We were continually breaking glasses and chipping china bowls so we made a plan. The plan was to use every space of wall so that our utensils and other cooking essentials were at hand but not necessarily on the work surfaces.

The rails and ceiling racks that I made have meant that we have a place that is handy and immediate for all our utensils and pans. Making the most of the space we have has felt really good and if one believes in the power of Feng Shui then the energy in our kitchen has been moved around, improved and that can only be a good thing.

Richard Fishenden

The snow has been on the ground now for over a week and the big news is that song birds suffer in cold winter snaps. Basically they can’t find insects and they can’t find food. So we all need to put out extra food for them.  

The experts say that a selection of fruit, apples and grapes are great. Seed mixes, fat balls, crusts of bread and  especially water because in icy conditions because they cant find water to drink. Some small birds only weigh a few grams. A wren typically weighs 5 grams and at night it will fluff up its feathers to keep warm but can still loose up to a quarter of its body weight over night. So rake around your kitchen cupboards, cook some fat balls and find time to feed the birds in your garden. You get the added benefit of watching them from your window.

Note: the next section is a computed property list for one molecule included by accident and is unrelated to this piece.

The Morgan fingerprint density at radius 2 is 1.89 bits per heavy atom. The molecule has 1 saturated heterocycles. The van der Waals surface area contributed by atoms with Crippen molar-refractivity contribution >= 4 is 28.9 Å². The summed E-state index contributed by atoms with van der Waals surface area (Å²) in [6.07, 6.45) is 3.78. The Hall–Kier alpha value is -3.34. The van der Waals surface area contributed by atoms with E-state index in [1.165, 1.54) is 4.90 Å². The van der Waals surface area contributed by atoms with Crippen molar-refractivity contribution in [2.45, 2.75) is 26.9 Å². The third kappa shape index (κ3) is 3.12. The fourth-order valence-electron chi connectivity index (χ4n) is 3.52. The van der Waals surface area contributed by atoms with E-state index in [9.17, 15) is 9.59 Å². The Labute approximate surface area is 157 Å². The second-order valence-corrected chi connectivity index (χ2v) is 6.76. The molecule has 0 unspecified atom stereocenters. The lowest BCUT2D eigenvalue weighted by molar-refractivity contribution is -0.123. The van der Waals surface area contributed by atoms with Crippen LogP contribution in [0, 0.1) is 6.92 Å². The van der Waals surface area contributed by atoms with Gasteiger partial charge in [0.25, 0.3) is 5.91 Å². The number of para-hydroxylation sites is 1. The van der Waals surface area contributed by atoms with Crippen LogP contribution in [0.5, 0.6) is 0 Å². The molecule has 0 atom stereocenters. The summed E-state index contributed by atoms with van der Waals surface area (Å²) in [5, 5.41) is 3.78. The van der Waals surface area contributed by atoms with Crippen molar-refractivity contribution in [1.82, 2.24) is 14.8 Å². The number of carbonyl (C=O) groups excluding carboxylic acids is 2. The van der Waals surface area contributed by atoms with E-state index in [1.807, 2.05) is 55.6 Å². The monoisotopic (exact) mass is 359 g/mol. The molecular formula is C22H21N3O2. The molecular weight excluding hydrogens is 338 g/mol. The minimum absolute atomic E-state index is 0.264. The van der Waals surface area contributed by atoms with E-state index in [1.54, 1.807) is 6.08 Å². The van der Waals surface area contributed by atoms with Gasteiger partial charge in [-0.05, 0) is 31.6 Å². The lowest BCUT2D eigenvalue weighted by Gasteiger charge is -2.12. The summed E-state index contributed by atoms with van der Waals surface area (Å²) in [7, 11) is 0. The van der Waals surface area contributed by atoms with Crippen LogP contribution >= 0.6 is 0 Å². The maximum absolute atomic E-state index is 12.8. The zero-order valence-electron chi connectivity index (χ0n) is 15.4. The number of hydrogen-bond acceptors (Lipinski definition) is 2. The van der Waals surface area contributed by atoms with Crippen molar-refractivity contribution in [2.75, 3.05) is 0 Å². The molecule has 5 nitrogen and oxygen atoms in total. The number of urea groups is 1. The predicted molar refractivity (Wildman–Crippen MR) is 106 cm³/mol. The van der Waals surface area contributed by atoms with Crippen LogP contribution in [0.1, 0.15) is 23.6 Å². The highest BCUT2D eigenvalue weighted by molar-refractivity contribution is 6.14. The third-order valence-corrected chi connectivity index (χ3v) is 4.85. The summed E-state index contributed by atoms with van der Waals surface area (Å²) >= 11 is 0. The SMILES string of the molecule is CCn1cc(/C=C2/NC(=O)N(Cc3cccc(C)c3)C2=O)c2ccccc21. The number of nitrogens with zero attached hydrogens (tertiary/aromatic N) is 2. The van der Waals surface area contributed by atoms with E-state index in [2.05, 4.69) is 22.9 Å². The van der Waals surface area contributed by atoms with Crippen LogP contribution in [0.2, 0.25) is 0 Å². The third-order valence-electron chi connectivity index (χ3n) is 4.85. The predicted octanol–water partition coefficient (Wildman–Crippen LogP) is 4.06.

Richard Fishenden

It is precious Sunday and I have been having a brilliant invigorating time with my 3 year old son in the snow. It takes us at least 20 minutes to tog up to go out. Firsty there is the thermal vest and long johns, socks tucked over the top then trousers then waterproof over trousers. As many layers as possible under a thick jacket. Then there is the elastic that needs to go over my sons boots, gloves and hat to finish. Then its my turn.

It is all worth it because we have had such fun on a big empty horse feed sack and a small plastic sledge plus a hill. This weather does put some people out but I refuse to get put out by it. I rather make good use of the extra time I have at home plotting and planning my year and the extra time indoors cosy by a big roaring fire feeling the warmth of all my hard efforts collecting, chopping and stacking the wood we burn.

Richard Fishenden